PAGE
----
What Behooves Us in Everyday Ramblings

  • Feb. 5, 2022, 3:27 p.m.
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  • Public

Our version of snowdrops. The black grass is popular here.

I have a busy week ahead so I am hoping I can rest and restore my vital energy for being out and about more than usual. I have a follow-up appointment in person with the new young doctor and then later in the week, my annual get naked, full body skin check.

I am also starting the 8-week bodyweight strength building program. We meet online twice a week for that.

Thursday is Kes’s birthday, so I am taking the train down on Friday after morning class to celebrate and clean her house. She has been sick and the one thing she wanted more than anything was someone to wash and change her sheets and clean her bathroom.

When she was up here on her nap outing and snuggle with the cats she commented on how clean my place was. Ha!

We’ll make it fun. She can tell me what to do. :)

When we were kids, on the rare occasion that our parents had an outing, the four of us would put on Peer Gynt by Grieg and run around like dervishes cleaning. It was so much fun. We had a sense of both doing good and agency. It helped to have older siblings that knew what they were doing.

It will be a long day, but I am taking Business Class on points, so I get to wait in the luxury lounge in the historic train station here in Portland.

Mr. Sherlock has recovered from his fall and is getting some attention paid to his Sundowner’s Syndrome. That has freed up Mrs. Sherlock to get back to hiking and snowshoeing. She suggested an easy hike today for us to catch up as we are not seeing each other in person anywhere near as often as we used to.

It is gray and cold but not wet or under freezing so it will be nice to get out and chat.

I have been thinking a lot about ableism lately, and am going to teach on how it intersects with challenge this next week. I offer modifications in my classes for movements that might be unavailable to an individual, but I often wonder if folks feel “less than” if they choose a modification. I used to feel that way about props… I am a big girl, I don’t need that block, when in fact, because my arms are a bit shorter than normal… I do need that block.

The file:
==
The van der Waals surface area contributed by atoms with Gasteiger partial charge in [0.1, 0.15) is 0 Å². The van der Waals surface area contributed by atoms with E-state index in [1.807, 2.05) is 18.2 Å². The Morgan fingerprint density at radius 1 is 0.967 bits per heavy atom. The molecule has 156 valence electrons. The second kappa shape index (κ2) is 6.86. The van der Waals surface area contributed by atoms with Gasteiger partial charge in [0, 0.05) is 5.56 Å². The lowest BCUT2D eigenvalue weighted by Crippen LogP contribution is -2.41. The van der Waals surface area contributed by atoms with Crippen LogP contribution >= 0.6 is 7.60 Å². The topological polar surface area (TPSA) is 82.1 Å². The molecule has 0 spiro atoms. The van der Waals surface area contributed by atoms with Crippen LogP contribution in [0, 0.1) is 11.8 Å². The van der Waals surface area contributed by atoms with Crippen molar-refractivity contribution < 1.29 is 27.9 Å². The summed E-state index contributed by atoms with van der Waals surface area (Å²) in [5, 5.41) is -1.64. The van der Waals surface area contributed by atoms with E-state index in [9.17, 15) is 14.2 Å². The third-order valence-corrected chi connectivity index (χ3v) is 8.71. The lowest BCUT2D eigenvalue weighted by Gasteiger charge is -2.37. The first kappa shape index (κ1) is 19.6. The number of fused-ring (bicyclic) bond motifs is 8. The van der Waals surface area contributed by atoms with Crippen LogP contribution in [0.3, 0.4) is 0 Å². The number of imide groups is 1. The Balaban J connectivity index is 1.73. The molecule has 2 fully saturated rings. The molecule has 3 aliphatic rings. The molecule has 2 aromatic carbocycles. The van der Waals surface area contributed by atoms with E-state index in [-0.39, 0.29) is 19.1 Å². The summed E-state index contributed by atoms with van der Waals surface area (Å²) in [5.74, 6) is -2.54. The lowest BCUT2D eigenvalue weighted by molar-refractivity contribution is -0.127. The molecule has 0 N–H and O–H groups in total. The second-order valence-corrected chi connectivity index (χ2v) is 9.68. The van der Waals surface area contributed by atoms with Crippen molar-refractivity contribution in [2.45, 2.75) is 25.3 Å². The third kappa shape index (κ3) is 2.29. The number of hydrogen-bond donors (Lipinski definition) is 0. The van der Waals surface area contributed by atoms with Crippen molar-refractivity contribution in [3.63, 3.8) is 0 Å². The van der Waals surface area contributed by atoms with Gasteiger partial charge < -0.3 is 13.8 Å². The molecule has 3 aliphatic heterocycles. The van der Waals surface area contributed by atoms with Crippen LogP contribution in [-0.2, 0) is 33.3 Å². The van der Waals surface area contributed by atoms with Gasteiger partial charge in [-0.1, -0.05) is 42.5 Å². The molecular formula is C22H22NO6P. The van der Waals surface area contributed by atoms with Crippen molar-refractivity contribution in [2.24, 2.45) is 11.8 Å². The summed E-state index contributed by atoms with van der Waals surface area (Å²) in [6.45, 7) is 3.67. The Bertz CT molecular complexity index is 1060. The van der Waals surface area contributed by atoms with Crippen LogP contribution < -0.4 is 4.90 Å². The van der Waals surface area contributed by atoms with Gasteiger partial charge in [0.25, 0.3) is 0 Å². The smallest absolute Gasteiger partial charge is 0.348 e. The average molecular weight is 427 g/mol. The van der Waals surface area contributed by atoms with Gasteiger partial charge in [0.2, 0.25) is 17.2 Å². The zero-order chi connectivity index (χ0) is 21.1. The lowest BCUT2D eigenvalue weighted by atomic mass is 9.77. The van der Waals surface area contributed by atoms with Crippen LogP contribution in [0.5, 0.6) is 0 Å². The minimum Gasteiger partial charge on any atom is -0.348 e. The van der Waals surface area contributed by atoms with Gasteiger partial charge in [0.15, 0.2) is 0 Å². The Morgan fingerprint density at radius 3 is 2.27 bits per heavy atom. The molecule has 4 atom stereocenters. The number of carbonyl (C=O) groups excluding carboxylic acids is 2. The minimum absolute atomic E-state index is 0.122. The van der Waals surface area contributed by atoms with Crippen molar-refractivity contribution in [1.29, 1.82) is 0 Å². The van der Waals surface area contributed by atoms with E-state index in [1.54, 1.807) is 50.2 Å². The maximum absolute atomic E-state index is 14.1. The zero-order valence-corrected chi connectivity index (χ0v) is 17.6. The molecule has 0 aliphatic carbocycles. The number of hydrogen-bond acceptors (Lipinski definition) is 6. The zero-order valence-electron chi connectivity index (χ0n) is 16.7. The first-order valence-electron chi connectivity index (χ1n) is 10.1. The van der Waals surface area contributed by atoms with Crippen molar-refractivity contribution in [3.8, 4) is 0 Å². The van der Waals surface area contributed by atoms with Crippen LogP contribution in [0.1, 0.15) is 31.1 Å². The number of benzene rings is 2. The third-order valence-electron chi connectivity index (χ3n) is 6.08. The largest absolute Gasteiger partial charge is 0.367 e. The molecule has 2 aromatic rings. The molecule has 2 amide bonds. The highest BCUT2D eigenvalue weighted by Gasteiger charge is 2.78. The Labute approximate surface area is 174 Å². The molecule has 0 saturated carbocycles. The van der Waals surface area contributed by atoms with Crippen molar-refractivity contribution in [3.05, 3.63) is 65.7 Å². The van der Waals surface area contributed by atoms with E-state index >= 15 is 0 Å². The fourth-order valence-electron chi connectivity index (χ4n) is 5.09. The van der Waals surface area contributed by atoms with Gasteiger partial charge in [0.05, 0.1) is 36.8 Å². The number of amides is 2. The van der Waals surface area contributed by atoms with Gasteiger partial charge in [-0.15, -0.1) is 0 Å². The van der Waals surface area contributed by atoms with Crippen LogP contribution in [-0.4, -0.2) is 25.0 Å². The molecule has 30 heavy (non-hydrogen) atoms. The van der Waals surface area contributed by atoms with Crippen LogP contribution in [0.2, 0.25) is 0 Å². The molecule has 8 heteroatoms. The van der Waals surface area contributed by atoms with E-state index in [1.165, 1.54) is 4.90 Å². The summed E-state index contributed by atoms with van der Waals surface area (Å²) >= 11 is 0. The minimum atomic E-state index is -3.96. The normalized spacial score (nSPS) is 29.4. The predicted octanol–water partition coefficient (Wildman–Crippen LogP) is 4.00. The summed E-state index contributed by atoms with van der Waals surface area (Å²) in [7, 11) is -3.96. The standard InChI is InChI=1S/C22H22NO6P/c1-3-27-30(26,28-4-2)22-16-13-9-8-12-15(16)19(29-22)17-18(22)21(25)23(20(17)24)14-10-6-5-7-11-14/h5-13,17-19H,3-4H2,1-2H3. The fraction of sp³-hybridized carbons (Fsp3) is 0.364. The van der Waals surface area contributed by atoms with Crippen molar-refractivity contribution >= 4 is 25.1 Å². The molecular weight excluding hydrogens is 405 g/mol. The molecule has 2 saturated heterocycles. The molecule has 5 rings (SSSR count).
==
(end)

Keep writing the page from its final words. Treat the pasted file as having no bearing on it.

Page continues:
How do I make this okay? I try so hard to celebrate body diversity in the practices. But when I say…do this to the best of your ability today…does it signal to folks with limitations that they are less than something, somehow?

My current teacher is 35. I find the way she navigates this interesting. But at the same time most of her regular class students are more fit than average. I feel like I am trying to thread a needle here.

The important thing is to encourage people to move. Particularly if they have limitations. Mrs. Sherlock took one of her hiking companions up to the sports medicine center I went to back about 5 years ago on Thursday and after they did the testing on her, that’s what they said to her. Make sure to move.

They also gave her a program at the attached gym facilities and a trainer to work with for 3 months. This is a person that leads hikes and snowshoe outings and drives herself and pushes and pushes. But she is only doing it in a very limited range. She shuffles.

It is sort of like me, who is afraid of what they call breath hunger and breathes through her mouth, which in most circumstances is inefficient. That is one of the limitations I work with.

We don’t know what forces are at work on other people.

It behooves us to be kind. And not to hold ourselves apart. And to learn to tolerate inconveniences for the greater good. No matter how tired of it, or frustrated with it, we might be.

Last updated February 05, 2022

mcbee February 05, 2022

Fighting my desire to be comfortable and relaxed versus the knowledge that I need to move more is the biggest mental struggle I have most days. Moving more works and helps in so many ways, long and short term....but getting the head and body to participate is the hard part.

Jinn February 10, 2022

I love snowdrops.
Needing to move is always on my mind because I know I do not move enough at all. When my back is out ( like now) I can barely walk and the pain is excruciating. The next thing I know four days have passed and I have only walked around the house a few times. That is not enough.

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